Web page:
Fishing for a way to lift your spirits? A University of Montreal study into fish oil and depression suggests a fish oil supplement can help.
Fall’s sunny skies have dulled to the gray milieu of winter, and, for some, the change to dreary weather brings with it a similar change in temperament. A simple, natural mood lifter worth trying? Fish oil.
According to a study from researchers at the University of Montreal, eicosapentaenoic acid (referred to as EPA), an omega-3 fatty acid found in fish oil, can decrease symptoms of depression (no matter the season) in people who do not have an anxiety disorder. The study, published in June in the online Journal of Clinical Psychiatry, was the largest ever conducted examining fish oil and depression. Half of the study’s 432 participants took a fish oil supplement with a high concentration of eicosapentaenoic acid, while the other half took a placebo. After eight weeks, depressed participants taking the fish oil supplement experienced a notable decrease in their depression symptoms compared with those taking the placebo.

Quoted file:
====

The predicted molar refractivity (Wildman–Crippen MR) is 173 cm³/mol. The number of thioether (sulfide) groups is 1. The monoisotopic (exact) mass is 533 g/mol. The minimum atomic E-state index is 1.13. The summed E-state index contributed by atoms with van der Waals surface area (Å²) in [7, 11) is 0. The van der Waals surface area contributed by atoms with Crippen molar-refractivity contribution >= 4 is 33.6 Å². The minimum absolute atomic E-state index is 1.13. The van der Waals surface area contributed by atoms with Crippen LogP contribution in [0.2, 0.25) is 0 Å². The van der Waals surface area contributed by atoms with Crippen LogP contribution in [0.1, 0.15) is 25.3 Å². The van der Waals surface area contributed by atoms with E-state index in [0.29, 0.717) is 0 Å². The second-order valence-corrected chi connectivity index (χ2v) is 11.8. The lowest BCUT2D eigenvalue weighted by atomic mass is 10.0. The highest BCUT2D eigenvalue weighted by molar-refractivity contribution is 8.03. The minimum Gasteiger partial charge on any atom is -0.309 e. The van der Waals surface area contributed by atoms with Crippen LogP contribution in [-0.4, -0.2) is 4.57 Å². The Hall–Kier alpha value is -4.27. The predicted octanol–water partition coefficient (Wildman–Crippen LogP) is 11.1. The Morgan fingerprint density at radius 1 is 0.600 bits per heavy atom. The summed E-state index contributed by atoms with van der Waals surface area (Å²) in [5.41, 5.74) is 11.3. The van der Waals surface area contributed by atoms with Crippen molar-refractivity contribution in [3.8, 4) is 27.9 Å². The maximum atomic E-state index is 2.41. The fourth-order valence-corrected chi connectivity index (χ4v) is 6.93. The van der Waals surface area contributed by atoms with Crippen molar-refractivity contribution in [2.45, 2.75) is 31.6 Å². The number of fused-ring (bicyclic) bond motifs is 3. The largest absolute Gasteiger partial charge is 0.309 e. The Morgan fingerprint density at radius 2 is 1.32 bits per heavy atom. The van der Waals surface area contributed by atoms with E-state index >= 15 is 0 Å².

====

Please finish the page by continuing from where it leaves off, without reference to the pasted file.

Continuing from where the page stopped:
The fish oil supplement used in the study had a higher concentration of EPA than is available in the average diet. Nevertheless, you can boost your intake of this beneficial nutrient by taking a fish oil supplement, and by eating foods rich in EPA, such as salmon, tuna, and other cold water fish. The U.S. Food and Drug Administration recommends consuming no more than 3 grams of the omega-3s in fish oil — eicosapentaenoic acid and docosahexaenoic acid (DHA) — per day, with no more than 2 grams per day coming from a dietary supplement. Anyone taking blood thinners or blood pressure medication should consult a doctor before taking a fish oil supplement.
Dr. François Lespérance, director of the Montreal study, says assessing the true efficacy of dietary changes on treating depression is difficult given the complications of carrying out such studies in a controlled setting. Even so, fish oil is a natural way to perhaps make that yawning distance from winter to spring a little easier to weather.
Megan Hirt is an Associate Editor for MOTHER EARTH NEWS. Find her on Google+.